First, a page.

The DC Cinematic Universe has struggled to find its footing in its (frankly) unwise attempts to rush everything, from introducing undeveloped characters to bringing all of them together, along with Warner Bros’ gut-reaction approach to what projects they will tackle next. However, the last couple of standalone films have begun to show promise moving forward, especially because they feel standalone. Wonder Woman (2017) had a very strong grasp of its titular character, even if its third-act became muddled and tedious. Aquaman (2018) embraced the weirdness of its conceit, and the filmmakers exploited it to visually dazzling, but narratively overstuffed, effect. DC’s newest film, Shazam!, goes in a fun new direction, injecting the cinematic universe with a much-needed dose of heart.
Directed by David F. Sandberg, Shazam! stars Asher Angel as Billy Batson, a foster kid searching for his mother, as he begins a new life at a foster home with some other quirky kids. One of them is Freddy Freeman (Jack Dylan Grazer), a superhero geek with an abundance of superhero knowledge (he even has a replica Batarang, one of many nods to other characters in the DC lineup). After escaping the wrath of some schoolyard bullies on the subway, Billy finds himself transported to an ominous cave. There, a wizard (Djimon Honsou) grants him superpowers, and with the declaration “shazam!”, Billy transforms into a buff adult (Zachary Levi), clad in spandex, a cape, and a bright lightning insignia that does more than just glow. Simultaneously excited and unsure about what to do next, and with a power-hungry villain, Sivana (Mark Strong) out to get him, Billy has Freddy help him learn how (and what it means) to be a superhero.
Where Shazam! excels is in the very distinct ways it differs from what has come before in the DC Cinematic Universe. This is a very lighthearted, and full-hearted, film that looks at superheroes in the way that kids reading comic books see these characters. This angle on the superhero story comes through in the dynamic between Freddy Freeman and the adult, superhero version of Billy Batson, played with infectious energy by Zachary Levi. Their excitement about the prospect of Billy gaining superpowers provides much of the humor, but it’s also a welcome departure from the dour outlook on superheroes that Zack Snyder showed in Man of Steel (2013) and Batman v. Superman: Dawn of Justice (2016). And the way Freddy eventually sees Billy’s selfish, unheroic behavior has an emotional truth to it that really resonated with me, and it all comes back to the focus on character.
Along with the humor, Shazam! has a big, beating heart. From Billy Batson’s search for his mother to Freddy’s wanting to be seen and heard by others, to the foster parents’ attempts to give their foster children a loving home, there’s this palpable desire to connect (or reconnect) with others that pervades what is, at its core, a superhero story. With so much attention paid to character and character relationships, the film had me more emotionally invested than any other DC film in the interconnected universe.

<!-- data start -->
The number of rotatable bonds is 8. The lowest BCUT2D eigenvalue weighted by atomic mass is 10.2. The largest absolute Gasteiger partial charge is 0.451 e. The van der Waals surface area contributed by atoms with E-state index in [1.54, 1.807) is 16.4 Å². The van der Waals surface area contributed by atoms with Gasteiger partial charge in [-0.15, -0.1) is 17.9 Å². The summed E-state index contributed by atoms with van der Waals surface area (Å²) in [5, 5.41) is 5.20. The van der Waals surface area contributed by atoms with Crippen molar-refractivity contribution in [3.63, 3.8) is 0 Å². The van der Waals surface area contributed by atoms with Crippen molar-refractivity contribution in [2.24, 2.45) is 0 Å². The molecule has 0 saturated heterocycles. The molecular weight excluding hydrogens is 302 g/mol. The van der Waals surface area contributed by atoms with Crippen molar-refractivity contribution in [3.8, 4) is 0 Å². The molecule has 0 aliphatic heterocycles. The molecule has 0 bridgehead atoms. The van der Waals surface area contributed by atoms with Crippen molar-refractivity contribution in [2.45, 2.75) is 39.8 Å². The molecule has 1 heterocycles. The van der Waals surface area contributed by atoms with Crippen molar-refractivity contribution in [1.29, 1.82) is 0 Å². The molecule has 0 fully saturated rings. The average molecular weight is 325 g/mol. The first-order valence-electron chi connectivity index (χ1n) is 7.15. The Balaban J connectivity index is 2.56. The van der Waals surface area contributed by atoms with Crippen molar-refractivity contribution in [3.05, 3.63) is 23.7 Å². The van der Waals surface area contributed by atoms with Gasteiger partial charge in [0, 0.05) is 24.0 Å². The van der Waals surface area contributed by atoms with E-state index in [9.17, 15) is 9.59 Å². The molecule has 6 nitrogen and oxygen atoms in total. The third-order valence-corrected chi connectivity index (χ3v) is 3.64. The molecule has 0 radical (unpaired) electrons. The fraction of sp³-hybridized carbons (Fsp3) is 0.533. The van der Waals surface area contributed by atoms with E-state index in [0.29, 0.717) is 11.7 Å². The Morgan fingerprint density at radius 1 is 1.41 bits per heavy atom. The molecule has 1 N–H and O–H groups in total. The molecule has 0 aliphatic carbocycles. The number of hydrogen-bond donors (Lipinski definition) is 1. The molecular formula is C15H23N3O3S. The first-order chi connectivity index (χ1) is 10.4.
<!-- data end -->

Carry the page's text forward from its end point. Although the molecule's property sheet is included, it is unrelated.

The script also provides quite a bit of meta commentary on the superhero genre, akin to an all-ages Deadpool. One hilarious scene sees Sivana giving a very cliché villain speech in the midst of the climactic battle, but the staging of the scene points out a crucial logistical error in how these conversations usually play out in films like this.
We do spend a great deal of time with the villain, which is ultimately disappointing once we realize the lack of depth to his character. In the opening scene, we see Sivana being introduced to the world of magic as a young kid, at a time when his father and brother look down on him for not having the strength and fortitude to make something of himself. Once he becomes an adult and finds the magical power he’s been searching for since that fateful night, his emotional conflict with his father and brother resolves itself rather quickly. With another hour left in the runtime, Sivana’s motivation becomes simplified and less interesting as the film goes on. Strong, who has played a villain many a time before, knows how to make a character like this more than what’s on the page, and he does his best with what he’s given here.
David F. Sandberg, previously known for horror films Lights Out (2016) and Annabelle: Creation (2017), injects some well-played horror elements in Shazam! that gives the film an 80’s-throwback vibe. Most of the horror exists in the form of the fantastical monsters personifying the seven sins, which aid Sivana in accomplishing his mission. There is a Guillermo Del Toro-esque quality to the creature design that stylistically contrasts the childlike, simplistic design of Shazam’s costume. These disparate styles highlight how this boisterous hero has come to lighten up an initially dark and self-serious universe. I do wish that Sandberg would’ve added a bit more color to the overall visual look of the film, which is dominated by a bland greyness that feels at odds with the lightness of tone that the film carries, feeling like an obligatory acknowledgment of the “dark” universe it exists within.
Shazam! is the breath of fresh air that the DC Cinematic Universe needs, providing much-needed laughs and, more importantly, well-defined characters and emotional payoffs. This film wears its heart on its sleeve, and that makes it all the more fun and enjoyable. If you are a fan of the superhero genre, this is a film about you and for you.
Rated PG-13, Shazam! opens in theaters next week!